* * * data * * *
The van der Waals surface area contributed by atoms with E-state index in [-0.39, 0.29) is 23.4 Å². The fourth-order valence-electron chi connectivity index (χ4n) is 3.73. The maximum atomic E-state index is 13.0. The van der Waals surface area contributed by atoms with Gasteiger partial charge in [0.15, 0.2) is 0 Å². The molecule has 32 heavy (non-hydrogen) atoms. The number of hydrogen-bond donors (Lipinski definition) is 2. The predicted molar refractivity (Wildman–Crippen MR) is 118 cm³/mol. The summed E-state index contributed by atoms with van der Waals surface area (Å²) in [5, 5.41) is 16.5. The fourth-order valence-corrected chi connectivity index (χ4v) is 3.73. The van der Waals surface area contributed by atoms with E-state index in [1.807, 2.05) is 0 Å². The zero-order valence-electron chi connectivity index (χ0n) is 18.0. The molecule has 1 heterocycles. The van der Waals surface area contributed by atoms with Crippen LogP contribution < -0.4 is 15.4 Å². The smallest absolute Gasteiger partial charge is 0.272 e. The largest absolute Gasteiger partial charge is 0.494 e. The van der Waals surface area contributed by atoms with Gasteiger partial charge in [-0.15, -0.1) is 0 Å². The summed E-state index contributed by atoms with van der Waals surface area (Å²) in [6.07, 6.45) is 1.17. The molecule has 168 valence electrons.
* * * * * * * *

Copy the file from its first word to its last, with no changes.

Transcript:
The van der Waals surface area contributed by atoms with E-state index in [-0.39, 0.29) is 23.4 Å². The fourth-order valence-electron chi connectivity index (χ4n) is 3.73. The maximum atomic E-state index is 13.0. The van der Waals surface area contributed by atoms with Gasteiger partial charge in [0.15, 0.2) is 0 Å². The molecule has 32 heavy (non-hydrogen) atoms. The number of hydrogen-bond donors (Lipinski definition) is 2. The predicted molar refractivity (Wildman–Crippen MR) is 118 cm³/mol. The summed E-state index contributed by atoms with van der Waals surface area (Å²) in [5, 5.41) is 16.5. The fourth-order valence-corrected chi connectivity index (χ4v) is 3.73. The van der Waals surface area contributed by atoms with E-state index in [1.807, 2.05) is 0 Å². The zero-order valence-electron chi connectivity index (χ0n) is 18.0. The molecule has 1 heterocycles. The van der Waals surface area contributed by atoms with Crippen LogP contribution < -0.4 is 15.4 Å². The smallest absolute Gasteiger partial charge is 0.272 e. The largest absolute Gasteiger partial charge is 0.494 e. The van der Waals surface area contributed by atoms with Gasteiger partial charge in [-0.15, -0.1) is 0 Å². The summed E-state index contributed by atoms with van der Waals surface area (Å²) in [6.07, 6.45) is 1.17. The molecule has 168 valence electrons.